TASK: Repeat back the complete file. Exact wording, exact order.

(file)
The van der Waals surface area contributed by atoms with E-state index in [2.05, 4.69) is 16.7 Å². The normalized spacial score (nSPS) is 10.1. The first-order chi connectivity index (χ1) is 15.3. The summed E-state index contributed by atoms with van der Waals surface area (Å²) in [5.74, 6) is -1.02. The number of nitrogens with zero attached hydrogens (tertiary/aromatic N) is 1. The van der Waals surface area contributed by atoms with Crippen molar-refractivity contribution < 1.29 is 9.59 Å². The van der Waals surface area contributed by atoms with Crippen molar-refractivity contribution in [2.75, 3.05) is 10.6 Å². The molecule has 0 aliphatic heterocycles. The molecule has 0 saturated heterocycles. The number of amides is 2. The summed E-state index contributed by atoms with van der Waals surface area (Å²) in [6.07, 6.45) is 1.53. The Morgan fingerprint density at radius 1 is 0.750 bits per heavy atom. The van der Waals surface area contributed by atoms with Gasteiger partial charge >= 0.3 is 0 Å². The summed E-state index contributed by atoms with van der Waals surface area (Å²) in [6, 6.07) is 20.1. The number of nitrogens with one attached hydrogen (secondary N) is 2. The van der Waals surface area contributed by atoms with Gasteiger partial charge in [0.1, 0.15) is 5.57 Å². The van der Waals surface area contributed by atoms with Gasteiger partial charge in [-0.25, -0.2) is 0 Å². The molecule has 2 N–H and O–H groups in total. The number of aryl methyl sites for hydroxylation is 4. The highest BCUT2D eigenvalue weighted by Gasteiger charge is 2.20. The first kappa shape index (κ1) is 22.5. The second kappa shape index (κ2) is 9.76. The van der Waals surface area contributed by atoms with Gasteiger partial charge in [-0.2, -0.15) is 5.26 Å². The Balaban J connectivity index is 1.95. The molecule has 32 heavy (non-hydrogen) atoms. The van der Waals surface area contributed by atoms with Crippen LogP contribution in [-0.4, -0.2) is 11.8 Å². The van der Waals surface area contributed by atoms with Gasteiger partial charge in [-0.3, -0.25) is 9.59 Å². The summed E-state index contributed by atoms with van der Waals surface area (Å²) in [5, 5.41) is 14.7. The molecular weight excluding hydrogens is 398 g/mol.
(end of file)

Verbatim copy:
The van der Waals surface area contributed by atoms with E-state index in [2.05, 4.69) is 16.7 Å². The normalized spacial score (nSPS) is 10.1. The first-order chi connectivity index (χ1) is 15.3. The summed E-state index contributed by atoms with van der Waals surface area (Å²) in [5.74, 6) is -1.02. The number of nitrogens with zero attached hydrogens (tertiary/aromatic N) is 1. The van der Waals surface area contributed by atoms with Crippen molar-refractivity contribution < 1.29 is 9.59 Å². The van der Waals surface area contributed by atoms with Crippen molar-refractivity contribution in [2.75, 3.05) is 10.6 Å². The molecule has 0 aliphatic heterocycles. The molecule has 0 saturated heterocycles. The number of amides is 2. The summed E-state index contributed by atoms with van der Waals surface area (Å²) in [6.07, 6.45) is 1.53. The Morgan fingerprint density at radius 1 is 0.750 bits per heavy atom. The van der Waals surface area contributed by atoms with Gasteiger partial charge >= 0.3 is 0 Å². The summed E-state index contributed by atoms with van der Waals surface area (Å²) in [6, 6.07) is 20.1. The number of nitrogens with one attached hydrogen (secondary N) is 2. The van der Waals surface area contributed by atoms with Gasteiger partial charge in [0.1, 0.15) is 5.57 Å². The van der Waals surface area contributed by atoms with Gasteiger partial charge in [-0.25, -0.2) is 0 Å². The molecule has 2 N–H and O–H groups in total. The number of aryl methyl sites for hydroxylation is 4. The highest BCUT2D eigenvalue weighted by Gasteiger charge is 2.20. The first kappa shape index (κ1) is 22.5. The second kappa shape index (κ2) is 9.76. The van der Waals surface area contributed by atoms with Gasteiger partial charge in [-0.2, -0.15) is 5.26 Å². The Balaban J connectivity index is 1.95. The molecule has 32 heavy (non-hydrogen) atoms. The van der Waals surface area contributed by atoms with Crippen LogP contribution in [-0.4, -0.2) is 11.8 Å². The van der Waals surface area contributed by atoms with Gasteiger partial charge in [-0.3, -0.25) is 9.59 Å². The summed E-state index contributed by atoms with van der Waals surface area (Å²) in [5, 5.41) is 14.7. The molecular weight excluding hydrogens is 398 g/mol.